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A Problem Bigger than Ferguson
The breakdown of black families has caused many social ills.

(Scott Olson/Getty Images)

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Ben Carson

The international spotlight has recently been shining on Ferguson, Mo., after an 18-year-old black man was fatally shot by a white police officer. There was massive national and international media coverage, much of it engendered by the tantalizing thought that here was a clear-cut case of racism leading to police brutality and indicative of the evil inherent in American society. Violent demonstrations and riots ensued, with massive property damage and many outside agitators descending on the town, supposedly to guarantee justice as defined by mob mentality.

Perhaps it would be useful to examine the tragedy with the facts on the table rather than through the lenses of hypersensitized emotions stimulated by those attempting to exploit the situation.

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Michael Brown was 6-foot-4 and 290 pounds. He had marijuana in his system and was purportedly involved in a strong-arm robbery prior to the shooting. He and a companion were walking in the middle of the street and obstructing traffic and therefore were admonished by a police officer to move to the sidewalk. Brown, who may have been pharmacologically impaired, became belligerent, and the ensuing struggle produced facial trauma and an orbital fracture of the police officer’s face. The officer, who may have been dazed by a blow to the cranium severe enough to produce a fracture, attempted to apprehend the assailant, and shots were fired, six of which struck the suspect, resulting in a fatality.

Regardless of one’s position on the political spectrum, we can all agree that this was a horrible tragedy and needless discarding of a precious life. How could it have been avoided? Two obvious answers: The officer could have ignored his duty and backed off when it became apparent that his instructions would not be followed, thereby avoiding a confrontation, or Brown could have complied with the officer’s instructions, as required by his civic duties.

If police officers generally adopted the first solution, chaos would reign supreme in our streets. If the populace generally adopted the second solution, there would be even fewer incidents of police violence. Last year, 100 black males were killed by police in the United States. In the same year, 5,000 blacks were killed by other blacks, the vast majority being males. Could it be that we are erroneously being manipulated into making this incident a racial issue when, in fact, it is a component of a much larger social issue?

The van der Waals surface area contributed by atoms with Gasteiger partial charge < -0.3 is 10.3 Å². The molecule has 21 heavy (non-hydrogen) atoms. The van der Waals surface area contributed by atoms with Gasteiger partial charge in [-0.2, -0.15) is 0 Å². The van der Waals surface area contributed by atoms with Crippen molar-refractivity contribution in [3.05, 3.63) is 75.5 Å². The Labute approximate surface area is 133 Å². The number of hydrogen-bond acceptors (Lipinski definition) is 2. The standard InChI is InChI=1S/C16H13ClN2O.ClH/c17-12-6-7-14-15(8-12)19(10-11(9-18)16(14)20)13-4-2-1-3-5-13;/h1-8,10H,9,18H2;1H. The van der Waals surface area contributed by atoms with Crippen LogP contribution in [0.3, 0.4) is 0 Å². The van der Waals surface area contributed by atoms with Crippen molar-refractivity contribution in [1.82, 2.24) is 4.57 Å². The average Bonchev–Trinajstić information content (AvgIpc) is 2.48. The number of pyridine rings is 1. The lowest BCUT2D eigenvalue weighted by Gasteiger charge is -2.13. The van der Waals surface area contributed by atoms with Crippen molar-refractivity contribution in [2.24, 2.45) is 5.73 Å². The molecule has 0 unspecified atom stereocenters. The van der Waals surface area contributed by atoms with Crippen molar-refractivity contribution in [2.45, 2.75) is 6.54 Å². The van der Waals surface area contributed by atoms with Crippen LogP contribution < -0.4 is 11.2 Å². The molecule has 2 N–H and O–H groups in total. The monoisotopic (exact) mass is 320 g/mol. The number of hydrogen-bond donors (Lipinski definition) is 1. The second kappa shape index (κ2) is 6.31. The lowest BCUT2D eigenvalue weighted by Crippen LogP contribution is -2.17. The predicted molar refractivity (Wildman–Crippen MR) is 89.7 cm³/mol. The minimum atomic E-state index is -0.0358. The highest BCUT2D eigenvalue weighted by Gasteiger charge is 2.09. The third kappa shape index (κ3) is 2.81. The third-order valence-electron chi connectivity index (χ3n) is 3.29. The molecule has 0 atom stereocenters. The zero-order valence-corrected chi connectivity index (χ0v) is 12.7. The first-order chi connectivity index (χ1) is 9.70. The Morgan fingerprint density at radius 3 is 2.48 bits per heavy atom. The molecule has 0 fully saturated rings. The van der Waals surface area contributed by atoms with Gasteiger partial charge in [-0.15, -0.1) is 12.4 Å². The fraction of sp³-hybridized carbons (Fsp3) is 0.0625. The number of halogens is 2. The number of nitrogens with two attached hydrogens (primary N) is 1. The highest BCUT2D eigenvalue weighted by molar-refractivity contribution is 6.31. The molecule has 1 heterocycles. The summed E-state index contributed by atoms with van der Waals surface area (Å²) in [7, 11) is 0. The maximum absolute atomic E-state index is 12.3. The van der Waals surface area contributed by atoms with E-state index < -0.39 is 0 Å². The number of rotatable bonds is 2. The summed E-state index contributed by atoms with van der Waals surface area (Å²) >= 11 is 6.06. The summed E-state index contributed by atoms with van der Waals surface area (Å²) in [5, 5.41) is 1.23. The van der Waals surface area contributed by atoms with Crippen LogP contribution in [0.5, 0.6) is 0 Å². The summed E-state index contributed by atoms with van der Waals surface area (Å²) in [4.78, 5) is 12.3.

Why are there so many young black men in the streets of America with defiant attitudes that frequently lead to incarceration or death? Could it be that a large number of them grow up without a father figure to teach them how to relate to authority and the meaning of personal responsibility? This is not to say that mothers cannot convey these important social lessons, as mine did. But in too many cases, these young unwed mothers have never themselves been exposed to personal responsibility and self-esteem, and the vicious cycle continues. As a society, we must concentrate on ways to break this tragic cycle that has produced a higher poverty rate in black communities across America, with the increasing frustrations that underscore potentially explosive, tinderbox situations, as we have seen in Ferguson.

Once we get the most powerful economic engine the world has ever seen back on track with sensible economic policies, we should devote some of the tax revenues generated to child-care facilities that would allow many of those unwed mothers to get their GED or higher degree and become self-supporting. There are also a number of programs across the nation that offer free classes that teach social and job skills, which would give many of the young men some different options.

We must concentrate on these kinds of programs because we cannot afford to lose large segments of our society to despair and underachievement in an increasingly competitive world. We have a social crisis brewing if we continue down the path we are on now, but we have the power to change our downward course with true compassion that allows people to rise and escape dependency.

— Ben Carson is professor emeritus of neurosurgery at Johns Hopkins University and author of the new book One Nation: What We Can All Do to Save America’s Future. © 2014 The Washington Times. Distributed by Creators.com

 



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